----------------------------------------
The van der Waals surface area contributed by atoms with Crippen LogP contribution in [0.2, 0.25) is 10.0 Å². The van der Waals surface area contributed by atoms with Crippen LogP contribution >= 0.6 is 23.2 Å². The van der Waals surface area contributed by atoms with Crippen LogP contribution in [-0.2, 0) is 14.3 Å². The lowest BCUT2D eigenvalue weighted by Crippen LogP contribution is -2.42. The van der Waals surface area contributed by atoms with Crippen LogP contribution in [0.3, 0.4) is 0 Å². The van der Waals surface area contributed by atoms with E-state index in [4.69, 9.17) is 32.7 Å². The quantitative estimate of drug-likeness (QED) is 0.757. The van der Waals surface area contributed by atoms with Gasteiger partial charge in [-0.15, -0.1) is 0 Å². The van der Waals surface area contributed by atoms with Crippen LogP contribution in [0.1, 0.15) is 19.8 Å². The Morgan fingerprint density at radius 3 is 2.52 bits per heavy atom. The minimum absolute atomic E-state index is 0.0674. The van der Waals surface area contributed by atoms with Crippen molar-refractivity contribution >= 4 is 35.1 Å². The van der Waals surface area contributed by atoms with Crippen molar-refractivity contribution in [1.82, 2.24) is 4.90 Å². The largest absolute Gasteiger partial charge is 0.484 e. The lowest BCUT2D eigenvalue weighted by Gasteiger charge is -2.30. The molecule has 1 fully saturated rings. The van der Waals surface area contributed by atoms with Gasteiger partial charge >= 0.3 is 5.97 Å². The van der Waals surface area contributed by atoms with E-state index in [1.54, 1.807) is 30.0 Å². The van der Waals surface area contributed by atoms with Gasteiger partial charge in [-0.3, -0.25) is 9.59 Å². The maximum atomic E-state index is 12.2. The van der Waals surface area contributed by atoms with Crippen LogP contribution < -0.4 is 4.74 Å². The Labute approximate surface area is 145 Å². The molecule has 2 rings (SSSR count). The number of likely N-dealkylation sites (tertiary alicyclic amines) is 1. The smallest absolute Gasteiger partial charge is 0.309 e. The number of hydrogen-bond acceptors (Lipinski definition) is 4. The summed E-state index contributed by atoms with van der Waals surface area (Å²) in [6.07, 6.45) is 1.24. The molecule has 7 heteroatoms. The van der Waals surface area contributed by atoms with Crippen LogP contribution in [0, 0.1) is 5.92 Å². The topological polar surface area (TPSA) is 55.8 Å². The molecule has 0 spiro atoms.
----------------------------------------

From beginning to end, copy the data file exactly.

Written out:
The van der Waals surface area contributed by atoms with Crippen LogP contribution in [0.2, 0.25) is 10.0 Å². The van der Waals surface area contributed by atoms with Crippen LogP contribution >= 0.6 is 23.2 Å². The van der Waals surface area contributed by atoms with Crippen LogP contribution in [-0.2, 0) is 14.3 Å². The lowest BCUT2D eigenvalue weighted by Crippen LogP contribution is -2.42. The van der Waals surface area contributed by atoms with Crippen LogP contribution in [0.3, 0.4) is 0 Å². The van der Waals surface area contributed by atoms with E-state index in [4.69, 9.17) is 32.7 Å². The quantitative estimate of drug-likeness (QED) is 0.757. The van der Waals surface area contributed by atoms with Gasteiger partial charge in [-0.15, -0.1) is 0 Å². The van der Waals surface area contributed by atoms with Crippen LogP contribution in [0.1, 0.15) is 19.8 Å². The Morgan fingerprint density at radius 3 is 2.52 bits per heavy atom. The minimum absolute atomic E-state index is 0.0674. The van der Waals surface area contributed by atoms with Crippen molar-refractivity contribution >= 4 is 35.1 Å². The van der Waals surface area contributed by atoms with Crippen molar-refractivity contribution in [1.82, 2.24) is 4.90 Å². The largest absolute Gasteiger partial charge is 0.484 e. The lowest BCUT2D eigenvalue weighted by Gasteiger charge is -2.30. The molecule has 1 fully saturated rings. The van der Waals surface area contributed by atoms with Gasteiger partial charge >= 0.3 is 5.97 Å². The van der Waals surface area contributed by atoms with E-state index in [1.54, 1.807) is 30.0 Å². The van der Waals surface area contributed by atoms with Gasteiger partial charge in [-0.3, -0.25) is 9.59 Å². The maximum atomic E-state index is 12.2. The van der Waals surface area contributed by atoms with Crippen LogP contribution < -0.4 is 4.74 Å². The Labute approximate surface area is 145 Å². The molecule has 2 rings (SSSR count). The number of likely N-dealkylation sites (tertiary alicyclic amines) is 1. The smallest absolute Gasteiger partial charge is 0.309 e. The number of hydrogen-bond acceptors (Lipinski definition) is 4. The summed E-state index contributed by atoms with van der Waals surface area (Å²) in [6.07, 6.45) is 1.24. The molecule has 7 heteroatoms. The van der Waals surface area contributed by atoms with Crippen LogP contribution in [0, 0.1) is 5.92 Å². The topological polar surface area (TPSA) is 55.8 Å². The molecule has 0 spiro atoms.